Configuring MySQL for Spring Boot Application

In this post, we will discuss how to configure MySQL for Spring Boot application. We will get into details for the support provided by Spring Boot for MySQL database.

Configure MySQL for Spring Boot Application

Spring Boot provides a ready-to-use support for H2 Database.Spring Boot automatically set up in memory H2 database if it detects H2 configurations in the classpath.This is superb to work on the development project, however, most of the enterprise projects use production level databases like MySQL, Oracle, etc.

Spring Boot has support for MySQL and other popular relational databases.In this post, we will focus on configuring Spring Boot for MySQL database.

1. MySQL Database Configuration

I will not cover installing MySQL server on your machine or how to create a new database in the MySQL. For this post, I assume that we have already installed MySQL on your machine.Please create a new database on the MySQL server (Let’s call this new database as javadevjournal).

2. Adding MySQL Dependencies

To enable support for MySQL in our project, we need to add spring-boot-starter-data-jpa and mysql-connector-java starter in the pom.xml file.

<dependencies>
  <!-- JPA Data (We are going to use Repositories, Entities, Hibernate, etc...) -->
  <dependency>
    <groupId>org.springframework.boot</groupId>
        <artifactId>spring-boot-starter-data-jpa</artifactId>
    </dependency>
  <!-- Use MySQL Connector-J -->
   <dependency>
      <groupId>mysql</groupId>
        <artifactId>mysql-connector-java</artifactId>
    </dependency>
<dependencies>

Spring Boot auto-configure DataSource if spring-boot-starter-data-jpa is in the class-path by reading database configurations defined in the application.properties.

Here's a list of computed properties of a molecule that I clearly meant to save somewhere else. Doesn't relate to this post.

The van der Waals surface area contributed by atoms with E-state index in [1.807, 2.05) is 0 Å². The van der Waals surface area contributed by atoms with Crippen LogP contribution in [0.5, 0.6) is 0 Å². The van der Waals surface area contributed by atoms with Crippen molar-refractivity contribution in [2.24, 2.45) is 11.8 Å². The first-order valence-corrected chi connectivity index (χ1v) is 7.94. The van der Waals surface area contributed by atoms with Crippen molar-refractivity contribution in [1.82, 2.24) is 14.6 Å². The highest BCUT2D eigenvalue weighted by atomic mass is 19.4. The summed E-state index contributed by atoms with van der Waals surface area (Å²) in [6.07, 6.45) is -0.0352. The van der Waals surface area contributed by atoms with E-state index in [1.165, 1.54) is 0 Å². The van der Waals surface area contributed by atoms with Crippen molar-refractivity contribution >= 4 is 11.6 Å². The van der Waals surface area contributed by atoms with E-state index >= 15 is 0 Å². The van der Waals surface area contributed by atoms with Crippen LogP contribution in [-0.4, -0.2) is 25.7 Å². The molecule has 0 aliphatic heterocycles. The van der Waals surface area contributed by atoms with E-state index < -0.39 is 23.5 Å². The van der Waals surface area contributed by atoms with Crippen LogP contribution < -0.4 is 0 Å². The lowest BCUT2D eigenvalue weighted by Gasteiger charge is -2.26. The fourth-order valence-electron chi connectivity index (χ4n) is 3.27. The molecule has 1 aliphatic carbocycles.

3. Configure MySQL Using Spring Boot Properties

By Default, Spring Boot provides database configurations for the H2 database.To use MySQL for our application, we need to override these default configurations.Once we define DB properties in the project’s application.properties file, Spring Boot will not set up default database anymore.

spring.datasource.url=jdbc:mysql://localhost:3306/javadevjournal
spring.datasource.username=javadevjournal
spring.datasource.password=ThePassword
spring.jpa.hibernate.ddl-auto=update

## Hibernate Properties
# The SQL dialect makes Hibernate generate better SQL for the chosen database
spring.jpa.properties.hibernate.dialect = org.hibernate.dialect.MySQL5InnoDBDialect

The property spring.jpa.hibernate.ddl-auto is for database initialization. It is good security practice that after your database is in production state, you make this none. Here are some commonly used ddl values:

  • none: The default for MySQL. We make no change to the database structure.
  • update: Hibernate changes the database according to the entity structures.
  • create: Creates the database every time but does not drop it on close.
  • create-drop: Creates the database and drops it when SessionFactory closes.

While setting up JPA properties, We need not specify the driver or the dialect. These are detected automatically. If you want to customize these properties, feel free to add/customize using application.properties file.

These are the only configuration changes required to use MySQL with your Spring Boot application.Once you start your application, Spring Boot will use MySQL as your underlying database.

Next section is optional and provide a working example as how to configure MySQL for Spring Boot application and save data in the databases with help of Spring JPA.